5 Coping Stategies for Asthma by Debbie Davis
Regardless of its severity, there are numerous strategies for coping with asthma on a number of different levels. There are strategies for medications, monitoring, early warning signals, onset of attacks, and prevention.
Let's look at these five asthma coping strategies and see when and how they can be applied, and what the possible benefits are both as short and long-term strategies.
1. Medications--Once you have been diagnosed your doctor will prescribe medication based on the severity of your asthma, pre-existing conditions and medications, and your overall health. This might involve tablets, but very likely it will also involve one or more inhalers.
These tend to be either preventative inhalers which are taken regularly every day regardless of the state of your asthma, or reliever inhalers which help to relieve the symptoms should they appear.
One strategy is to spend time learning how to use these properly, familiarizing yourself with their correct use and taking them with you wherever you go. Simply knowing they are available can be a psychological comfort, and worrying about using them, or about not having them, can produce just enough stress to trigger an attack.
2. Monitoring--Make sure you schedule regular check ups and keep the appointments. Unlike many other conditions, asthma can vary from time to time, sometimes getting worse and at other times getting better. To make sure that your condition doesn't worsen without you being aware of it, which could result in your medications not working as effectively as you'd hope, make sure that you attend regularly checkups with your doctor.
If you have a peak flow meter or other home test kit, use this regularly, and keep a log of the results, as well as a record of attacks to allow your doctor to spot trends that will make a diagnosis more accurate.
3. Early Warnings--Most asthmatics are aware very early on that their breathing has become constricted. In most cases, asthma doesn't occur as a sudden and unexpected shortage of breath, but rather a progressive degeneration of breathing with a tightening or constriction effect occurring gradually, increasing in severity.
A good strategy is to realize as soon as you detect the earliest onset of breathing difficulty, and sit down, stop, and try to control your breathing. If you sit calmly and concentrate on your breathing then, in many cases, you may find yourself able to prevent it from getting worse, and recover your breath without the need for medication.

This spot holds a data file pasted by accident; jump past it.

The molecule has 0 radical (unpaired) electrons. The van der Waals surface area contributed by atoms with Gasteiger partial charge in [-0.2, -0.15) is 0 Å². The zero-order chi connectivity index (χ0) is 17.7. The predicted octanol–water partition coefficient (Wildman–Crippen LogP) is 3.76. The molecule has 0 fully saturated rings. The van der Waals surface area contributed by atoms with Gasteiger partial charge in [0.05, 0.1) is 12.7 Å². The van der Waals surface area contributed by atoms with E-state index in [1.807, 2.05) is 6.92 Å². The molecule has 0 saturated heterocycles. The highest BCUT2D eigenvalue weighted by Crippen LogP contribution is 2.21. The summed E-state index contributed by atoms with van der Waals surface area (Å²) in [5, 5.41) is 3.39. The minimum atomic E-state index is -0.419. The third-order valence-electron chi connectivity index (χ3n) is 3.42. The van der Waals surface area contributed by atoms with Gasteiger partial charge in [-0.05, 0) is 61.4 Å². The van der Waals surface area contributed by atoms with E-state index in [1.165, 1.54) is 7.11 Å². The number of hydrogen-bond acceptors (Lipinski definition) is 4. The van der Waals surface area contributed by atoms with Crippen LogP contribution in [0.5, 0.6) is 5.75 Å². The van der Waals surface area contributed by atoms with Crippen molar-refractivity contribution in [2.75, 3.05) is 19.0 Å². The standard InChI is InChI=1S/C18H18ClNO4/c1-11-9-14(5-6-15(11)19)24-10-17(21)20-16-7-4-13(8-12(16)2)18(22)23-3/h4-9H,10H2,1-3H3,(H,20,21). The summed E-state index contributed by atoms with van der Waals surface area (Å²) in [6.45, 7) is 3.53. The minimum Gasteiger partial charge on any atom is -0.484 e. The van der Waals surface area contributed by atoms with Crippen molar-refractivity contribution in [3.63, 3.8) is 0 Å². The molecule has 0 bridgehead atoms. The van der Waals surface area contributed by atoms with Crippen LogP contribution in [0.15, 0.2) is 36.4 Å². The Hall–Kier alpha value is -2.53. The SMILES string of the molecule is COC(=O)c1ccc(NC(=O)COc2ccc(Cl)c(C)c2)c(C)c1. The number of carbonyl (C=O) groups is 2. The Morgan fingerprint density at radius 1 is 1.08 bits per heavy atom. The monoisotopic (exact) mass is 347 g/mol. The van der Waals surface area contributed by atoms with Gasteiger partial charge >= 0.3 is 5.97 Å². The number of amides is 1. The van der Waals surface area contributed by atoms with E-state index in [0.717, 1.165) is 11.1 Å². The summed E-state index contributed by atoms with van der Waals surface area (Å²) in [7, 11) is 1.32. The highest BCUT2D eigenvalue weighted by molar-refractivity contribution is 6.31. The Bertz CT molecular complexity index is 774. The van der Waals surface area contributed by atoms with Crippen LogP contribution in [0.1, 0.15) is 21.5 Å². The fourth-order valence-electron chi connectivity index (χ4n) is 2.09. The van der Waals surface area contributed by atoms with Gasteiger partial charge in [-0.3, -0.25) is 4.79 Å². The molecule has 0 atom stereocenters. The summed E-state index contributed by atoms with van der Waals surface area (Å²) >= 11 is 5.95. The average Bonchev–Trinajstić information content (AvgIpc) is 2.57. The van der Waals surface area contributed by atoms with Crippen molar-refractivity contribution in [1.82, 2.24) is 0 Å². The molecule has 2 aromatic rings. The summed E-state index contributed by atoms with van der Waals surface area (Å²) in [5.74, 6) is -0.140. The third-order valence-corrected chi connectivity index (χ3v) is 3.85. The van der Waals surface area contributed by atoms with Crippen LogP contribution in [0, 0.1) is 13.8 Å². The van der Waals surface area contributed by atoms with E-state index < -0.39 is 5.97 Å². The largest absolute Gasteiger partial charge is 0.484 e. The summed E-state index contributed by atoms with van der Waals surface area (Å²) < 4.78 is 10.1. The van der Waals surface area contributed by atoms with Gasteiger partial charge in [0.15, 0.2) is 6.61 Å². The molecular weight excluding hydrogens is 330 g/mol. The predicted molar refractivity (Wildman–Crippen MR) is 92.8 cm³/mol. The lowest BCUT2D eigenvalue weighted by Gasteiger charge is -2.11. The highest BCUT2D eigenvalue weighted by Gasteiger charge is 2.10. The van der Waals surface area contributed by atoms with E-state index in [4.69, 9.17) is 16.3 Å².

4. Attacks--Should an asthma attack occur, it's important to remain as calm as possible. Stop whatever it is you are doing, and try to stay calm. Sit down, but don't squash your abdomen. Sitting on the front edge of a chair and leaning forwards slightly can help. Concentrate on your breathing and try to keep it slow, deep and regular.
If you start to panic then you may begin to hyperventilate, and this will make the condition worse. Think carefully about the location of your inhaler. Remember - stop, sit down, control your breathing and calm down - then you're ready to deal with your medication.
5. Prevention--There are many books written on preventative asthma coping strategies, and these cover factors in your home such as hypoallergenic bedding, avoiding pets, and using special filtered vacuum cleaners.
However, one of the simplest and cheapest is to practice some form of quiet meditation. Meditation is excellent for helping control your breathing, and by doing this you may help to build better breath control which will allow you to prevent or limit the onset of asthma from becoming any worse, or of dealing with it should you suffer a full asthma attack.
Filtering your air is also an effective way to prevent a build up of indoor pollutants that could possibly trigger an attack. By using a high efficiency particle arresting (abbreviated as HEPA) to remove household dust, dust mites, mold and mildew spores, pet dander and smoke, you are removing the very allergens that often cause flare ups.
An excellent HEPA air purifier to remove asthma triggers from your air is offered by PurerAir.com-- the Allergy Air Purifier See it now at http://purerair.com/allergy_machine.html Debbie Davis, President, PurerAir.com
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